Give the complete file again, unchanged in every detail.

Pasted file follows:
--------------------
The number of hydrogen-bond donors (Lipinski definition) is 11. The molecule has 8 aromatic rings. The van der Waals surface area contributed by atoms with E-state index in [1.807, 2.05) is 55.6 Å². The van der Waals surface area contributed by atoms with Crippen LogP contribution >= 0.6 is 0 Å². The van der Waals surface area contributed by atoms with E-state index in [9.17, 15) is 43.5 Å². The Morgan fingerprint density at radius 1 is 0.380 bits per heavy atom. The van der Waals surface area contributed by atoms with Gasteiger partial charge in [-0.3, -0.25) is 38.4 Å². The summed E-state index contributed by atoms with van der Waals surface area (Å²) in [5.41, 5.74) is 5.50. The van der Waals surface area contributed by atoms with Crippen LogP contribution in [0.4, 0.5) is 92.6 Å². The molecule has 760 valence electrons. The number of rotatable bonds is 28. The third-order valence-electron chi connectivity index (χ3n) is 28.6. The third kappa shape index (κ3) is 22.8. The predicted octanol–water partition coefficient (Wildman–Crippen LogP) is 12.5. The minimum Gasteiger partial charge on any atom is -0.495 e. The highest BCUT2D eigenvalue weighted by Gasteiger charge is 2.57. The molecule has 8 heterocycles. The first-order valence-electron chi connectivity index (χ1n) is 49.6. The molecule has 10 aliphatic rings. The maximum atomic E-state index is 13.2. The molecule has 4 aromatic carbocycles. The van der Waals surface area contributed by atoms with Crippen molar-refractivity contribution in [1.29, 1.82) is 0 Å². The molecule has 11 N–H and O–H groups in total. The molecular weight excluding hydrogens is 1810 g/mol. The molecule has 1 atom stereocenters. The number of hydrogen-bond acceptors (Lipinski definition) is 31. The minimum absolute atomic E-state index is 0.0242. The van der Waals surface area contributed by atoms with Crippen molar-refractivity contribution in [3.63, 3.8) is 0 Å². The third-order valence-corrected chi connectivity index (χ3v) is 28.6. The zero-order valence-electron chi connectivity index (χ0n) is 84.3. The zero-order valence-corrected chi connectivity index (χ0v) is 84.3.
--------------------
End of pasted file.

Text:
The number of hydrogen-bond donors (Lipinski definition) is 11. The molecule has 8 aromatic rings. The van der Waals surface area contributed by atoms with E-state index in [1.807, 2.05) is 55.6 Å². The van der Waals surface area contributed by atoms with Crippen LogP contribution >= 0.6 is 0 Å². The van der Waals surface area contributed by atoms with E-state index in [9.17, 15) is 43.5 Å². The Morgan fingerprint density at radius 1 is 0.380 bits per heavy atom. The van der Waals surface area contributed by atoms with Gasteiger partial charge in [-0.3, -0.25) is 38.4 Å². The summed E-state index contributed by atoms with van der Waals surface area (Å²) in [5.41, 5.74) is 5.50. The van der Waals surface area contributed by atoms with Crippen LogP contribution in [0.4, 0.5) is 92.6 Å². The molecule has 760 valence electrons. The number of rotatable bonds is 28. The third-order valence-electron chi connectivity index (χ3n) is 28.6. The third kappa shape index (κ3) is 22.8. The predicted octanol–water partition coefficient (Wildman–Crippen LogP) is 12.5. The minimum Gasteiger partial charge on any atom is -0.495 e. The highest BCUT2D eigenvalue weighted by Gasteiger charge is 2.57. The molecule has 8 heterocycles. The first-order valence-electron chi connectivity index (χ1n) is 49.6. The molecule has 10 aliphatic rings. The maximum atomic E-state index is 13.2. The molecule has 4 aromatic carbocycles. The van der Waals surface area contributed by atoms with Crippen molar-refractivity contribution in [1.29, 1.82) is 0 Å². The molecule has 11 N–H and O–H groups in total. The molecular weight excluding hydrogens is 1810 g/mol. The molecule has 1 atom stereocenters. The number of hydrogen-bond acceptors (Lipinski definition) is 31. The minimum absolute atomic E-state index is 0.0242. The van der Waals surface area contributed by atoms with Crippen molar-refractivity contribution in [3.63, 3.8) is 0 Å². The third-order valence-corrected chi connectivity index (χ3v) is 28.6. The zero-order valence-electron chi connectivity index (χ0n) is 84.3. The zero-order valence-corrected chi connectivity index (χ0v) is 84.3.